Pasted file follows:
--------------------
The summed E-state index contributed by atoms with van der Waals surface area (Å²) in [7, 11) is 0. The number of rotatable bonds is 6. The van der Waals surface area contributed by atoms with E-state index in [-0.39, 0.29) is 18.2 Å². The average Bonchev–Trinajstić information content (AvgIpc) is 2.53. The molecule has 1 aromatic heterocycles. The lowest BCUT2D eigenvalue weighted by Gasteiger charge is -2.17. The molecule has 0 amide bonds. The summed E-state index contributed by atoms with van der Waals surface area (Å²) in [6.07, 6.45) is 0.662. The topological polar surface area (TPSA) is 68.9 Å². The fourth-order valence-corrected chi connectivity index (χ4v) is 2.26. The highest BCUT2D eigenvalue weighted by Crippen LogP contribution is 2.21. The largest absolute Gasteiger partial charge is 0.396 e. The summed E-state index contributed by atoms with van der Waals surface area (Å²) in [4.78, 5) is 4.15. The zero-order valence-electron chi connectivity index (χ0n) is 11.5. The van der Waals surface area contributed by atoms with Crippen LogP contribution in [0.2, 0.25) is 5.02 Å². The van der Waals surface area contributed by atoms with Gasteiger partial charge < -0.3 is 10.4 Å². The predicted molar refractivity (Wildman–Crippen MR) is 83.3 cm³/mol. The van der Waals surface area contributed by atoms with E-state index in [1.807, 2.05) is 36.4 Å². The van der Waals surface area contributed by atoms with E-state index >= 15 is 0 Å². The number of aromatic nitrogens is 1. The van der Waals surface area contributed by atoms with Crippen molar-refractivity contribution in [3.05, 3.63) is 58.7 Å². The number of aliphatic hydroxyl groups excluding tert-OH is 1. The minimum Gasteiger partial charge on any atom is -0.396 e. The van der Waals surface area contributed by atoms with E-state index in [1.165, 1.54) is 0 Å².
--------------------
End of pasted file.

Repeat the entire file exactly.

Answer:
The summed E-state index contributed by atoms with van der Waals surface area (Å²) in [7, 11) is 0. The number of rotatable bonds is 6. The van der Waals surface area contributed by atoms with E-state index in [-0.39, 0.29) is 18.2 Å². The average Bonchev–Trinajstić information content (AvgIpc) is 2.53. The molecule has 1 aromatic heterocycles. The lowest BCUT2D eigenvalue weighted by Gasteiger charge is -2.17. The molecule has 0 amide bonds. The summed E-state index contributed by atoms with van der Waals surface area (Å²) in [6.07, 6.45) is 0.662. The topological polar surface area (TPSA) is 68.9 Å². The fourth-order valence-corrected chi connectivity index (χ4v) is 2.26. The highest BCUT2D eigenvalue weighted by Crippen LogP contribution is 2.21. The largest absolute Gasteiger partial charge is 0.396 e. The summed E-state index contributed by atoms with van der Waals surface area (Å²) in [4.78, 5) is 4.15. The zero-order valence-electron chi connectivity index (χ0n) is 11.5. The van der Waals surface area contributed by atoms with Crippen LogP contribution in [0.2, 0.25) is 5.02 Å². The van der Waals surface area contributed by atoms with Gasteiger partial charge < -0.3 is 10.4 Å². The predicted molar refractivity (Wildman–Crippen MR) is 83.3 cm³/mol. The van der Waals surface area contributed by atoms with E-state index in [1.807, 2.05) is 36.4 Å². The van der Waals surface area contributed by atoms with E-state index >= 15 is 0 Å². The number of aromatic nitrogens is 1. The van der Waals surface area contributed by atoms with Crippen molar-refractivity contribution in [3.05, 3.63) is 58.7 Å². The number of aliphatic hydroxyl groups excluding tert-OH is 1. The minimum Gasteiger partial charge on any atom is -0.396 e. The van der Waals surface area contributed by atoms with E-state index in [1.165, 1.54) is 0 Å².